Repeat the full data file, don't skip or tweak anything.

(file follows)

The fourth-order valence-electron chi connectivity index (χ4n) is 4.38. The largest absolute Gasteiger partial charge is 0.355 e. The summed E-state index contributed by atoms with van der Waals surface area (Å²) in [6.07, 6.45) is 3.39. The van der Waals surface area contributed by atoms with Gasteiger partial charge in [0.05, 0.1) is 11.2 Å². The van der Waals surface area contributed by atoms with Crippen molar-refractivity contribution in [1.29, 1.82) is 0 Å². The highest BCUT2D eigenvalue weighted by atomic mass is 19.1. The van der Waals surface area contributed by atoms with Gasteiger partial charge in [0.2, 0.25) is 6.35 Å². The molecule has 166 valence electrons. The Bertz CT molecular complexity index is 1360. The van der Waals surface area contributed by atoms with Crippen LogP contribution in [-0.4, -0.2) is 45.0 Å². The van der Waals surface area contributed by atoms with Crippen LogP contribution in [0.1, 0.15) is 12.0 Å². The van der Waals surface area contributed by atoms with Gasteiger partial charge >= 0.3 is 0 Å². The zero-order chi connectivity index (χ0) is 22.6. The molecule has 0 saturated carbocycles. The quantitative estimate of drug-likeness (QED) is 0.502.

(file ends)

The fourth-order valence-electron chi connectivity index (χ4n) is 4.38. The largest absolute Gasteiger partial charge is 0.355 e. The summed E-state index contributed by atoms with van der Waals surface area (Å²) in [6.07, 6.45) is 3.39. The van der Waals surface area contributed by atoms with Gasteiger partial charge in [0.05, 0.1) is 11.2 Å². The van der Waals surface area contributed by atoms with Crippen molar-refractivity contribution in [1.29, 1.82) is 0 Å². The highest BCUT2D eigenvalue weighted by atomic mass is 19.1. The van der Waals surface area contributed by atoms with Gasteiger partial charge in [0.2, 0.25) is 6.35 Å². The molecule has 166 valence electrons. The Bertz CT molecular complexity index is 1360. The van der Waals surface area contributed by atoms with Crippen LogP contribution in [-0.4, -0.2) is 45.0 Å². The van der Waals surface area contributed by atoms with Crippen LogP contribution in [0.1, 0.15) is 12.0 Å². The van der Waals surface area contributed by atoms with Gasteiger partial charge >= 0.3 is 0 Å². The zero-order chi connectivity index (χ0) is 22.6. The molecule has 0 saturated carbocycles. The quantitative estimate of drug-likeness (QED) is 0.502.